Report: 12 DOE employees on leave with pay for a year or more - Hawaii News Now - KGMB and KHNL

Report: 12 DOE employees on leave with pay for a year or more

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HONOLULU (HawaiiNewsNow) -

Thirty-nine public schools employees are on leave as officials investigate allegations of misconduct against them, and 12 have been on that status for a year or more, according to a new report compiled for the Board of Education.

The board has questioned the department’s handling of investigations into employee conduct, particularly the length of time it takes to resolve cases.

The new report shows that the situation has improved since 2014, when there were 63 state Department of Education employees on leave because of investigations.

But board members say it’s still taking too long for investigations to wrap up.

“It should take zero to six months,” said Brian De Lima, an attorney and vice chairman of the Board of Education. “If they are innocent, they should be allowed to return. Wrongdoers should be terminated.”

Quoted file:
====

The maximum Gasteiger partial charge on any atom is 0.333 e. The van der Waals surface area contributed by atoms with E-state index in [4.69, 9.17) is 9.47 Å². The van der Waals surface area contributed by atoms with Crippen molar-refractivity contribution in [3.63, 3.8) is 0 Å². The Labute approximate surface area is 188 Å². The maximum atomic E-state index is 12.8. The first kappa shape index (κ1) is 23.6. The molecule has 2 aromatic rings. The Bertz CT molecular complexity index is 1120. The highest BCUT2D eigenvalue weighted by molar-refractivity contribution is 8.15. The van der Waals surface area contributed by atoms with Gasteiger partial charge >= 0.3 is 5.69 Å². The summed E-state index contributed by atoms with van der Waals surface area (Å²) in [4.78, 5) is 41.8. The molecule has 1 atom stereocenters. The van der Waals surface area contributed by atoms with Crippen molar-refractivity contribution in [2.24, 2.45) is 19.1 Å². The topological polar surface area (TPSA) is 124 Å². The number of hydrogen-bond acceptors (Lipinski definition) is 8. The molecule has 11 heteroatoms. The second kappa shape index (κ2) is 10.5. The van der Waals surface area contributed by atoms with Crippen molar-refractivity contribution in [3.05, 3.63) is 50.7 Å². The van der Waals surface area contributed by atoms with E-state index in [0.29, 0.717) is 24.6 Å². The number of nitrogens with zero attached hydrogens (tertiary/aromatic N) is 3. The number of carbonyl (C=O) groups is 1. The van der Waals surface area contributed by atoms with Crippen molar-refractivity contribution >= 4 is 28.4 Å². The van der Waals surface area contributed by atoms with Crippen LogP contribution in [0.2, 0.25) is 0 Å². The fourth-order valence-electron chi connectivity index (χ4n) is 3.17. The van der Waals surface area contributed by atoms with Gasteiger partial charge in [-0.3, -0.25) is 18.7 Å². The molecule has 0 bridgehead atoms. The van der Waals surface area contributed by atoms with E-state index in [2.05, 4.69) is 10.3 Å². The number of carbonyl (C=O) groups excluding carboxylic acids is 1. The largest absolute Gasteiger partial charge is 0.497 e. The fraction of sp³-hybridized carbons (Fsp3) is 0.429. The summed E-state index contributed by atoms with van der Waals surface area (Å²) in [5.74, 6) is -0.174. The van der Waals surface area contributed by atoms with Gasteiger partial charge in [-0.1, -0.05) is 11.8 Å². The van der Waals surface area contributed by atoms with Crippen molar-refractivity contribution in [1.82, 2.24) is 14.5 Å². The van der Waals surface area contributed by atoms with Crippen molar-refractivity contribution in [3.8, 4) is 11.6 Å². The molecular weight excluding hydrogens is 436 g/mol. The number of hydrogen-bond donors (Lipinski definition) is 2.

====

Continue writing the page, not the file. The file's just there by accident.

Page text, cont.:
The department has said that it’s working to streamline its leave investigations process.

A spokesman said all employees who are placed on leave pending an investigation are unpaid for 30 days, then are put on paid leave, under the terms of collective bargaining agreements. All "department-directed" leaves are paid.

The report, dated Jan. 8 but released at a Board of Education meeting this week, says 21 of the employees currently on leave have been out for six months or less.

Ten employees on leave for a year or more are teachers, and two are custodians. The allegations against them range from inappropriate conduct toward students to workplace violence to sexual harassment.

There are six employees who have been on leave for seven to 11 months; three are teachers, one is an educational assistant and the rest are custodians.

In one of those cases, a teacher is alleged to have had “inappropriate sexual relations with a student.”

And the DOE provided information on 16 employees on leave for less than six months. Seven are teachers, and the allegations against them include sexual harassment, inappropriate physical or verbal conduct toward students, misuse of DOE internet, and hostile work environment.

To see the full report, click here

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